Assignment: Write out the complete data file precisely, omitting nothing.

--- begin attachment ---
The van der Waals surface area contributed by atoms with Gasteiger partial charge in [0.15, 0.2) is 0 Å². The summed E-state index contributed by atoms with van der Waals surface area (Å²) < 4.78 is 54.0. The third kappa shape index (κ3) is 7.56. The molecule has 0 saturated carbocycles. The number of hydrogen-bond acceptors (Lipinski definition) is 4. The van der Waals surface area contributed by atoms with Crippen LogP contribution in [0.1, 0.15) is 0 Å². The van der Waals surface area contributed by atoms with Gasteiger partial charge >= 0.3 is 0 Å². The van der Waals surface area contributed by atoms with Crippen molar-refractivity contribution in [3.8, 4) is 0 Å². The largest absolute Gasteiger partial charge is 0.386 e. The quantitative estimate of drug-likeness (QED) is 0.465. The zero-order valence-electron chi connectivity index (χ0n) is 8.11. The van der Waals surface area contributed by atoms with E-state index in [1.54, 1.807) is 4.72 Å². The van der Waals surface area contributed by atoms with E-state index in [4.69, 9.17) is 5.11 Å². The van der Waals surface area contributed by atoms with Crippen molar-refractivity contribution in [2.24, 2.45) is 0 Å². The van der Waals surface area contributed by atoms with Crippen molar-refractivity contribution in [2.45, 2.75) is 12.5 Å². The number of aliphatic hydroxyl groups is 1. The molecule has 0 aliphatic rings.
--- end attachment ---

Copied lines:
The van der Waals surface area contributed by atoms with Gasteiger partial charge in [0.15, 0.2) is 0 Å². The summed E-state index contributed by atoms with van der Waals surface area (Å²) < 4.78 is 54.0. The third kappa shape index (κ3) is 7.56. The molecule has 0 saturated carbocycles. The number of hydrogen-bond acceptors (Lipinski definition) is 4. The van der Waals surface area contributed by atoms with Crippen LogP contribution in [0.1, 0.15) is 0 Å². The van der Waals surface area contributed by atoms with Gasteiger partial charge >= 0.3 is 0 Å². The van der Waals surface area contributed by atoms with Crippen molar-refractivity contribution in [3.8, 4) is 0 Å². The largest absolute Gasteiger partial charge is 0.386 e. The quantitative estimate of drug-likeness (QED) is 0.465. The zero-order valence-electron chi connectivity index (χ0n) is 8.11. The van der Waals surface area contributed by atoms with E-state index in [1.54, 1.807) is 4.72 Å². The van der Waals surface area contributed by atoms with E-state index in [4.69, 9.17) is 5.11 Å². The van der Waals surface area contributed by atoms with Crippen molar-refractivity contribution in [2.24, 2.45) is 0 Å². The van der Waals surface area contributed by atoms with Crippen molar-refractivity contribution in [2.45, 2.75) is 12.5 Å². The number of aliphatic hydroxyl groups is 1. The molecule has 0 aliphatic rings.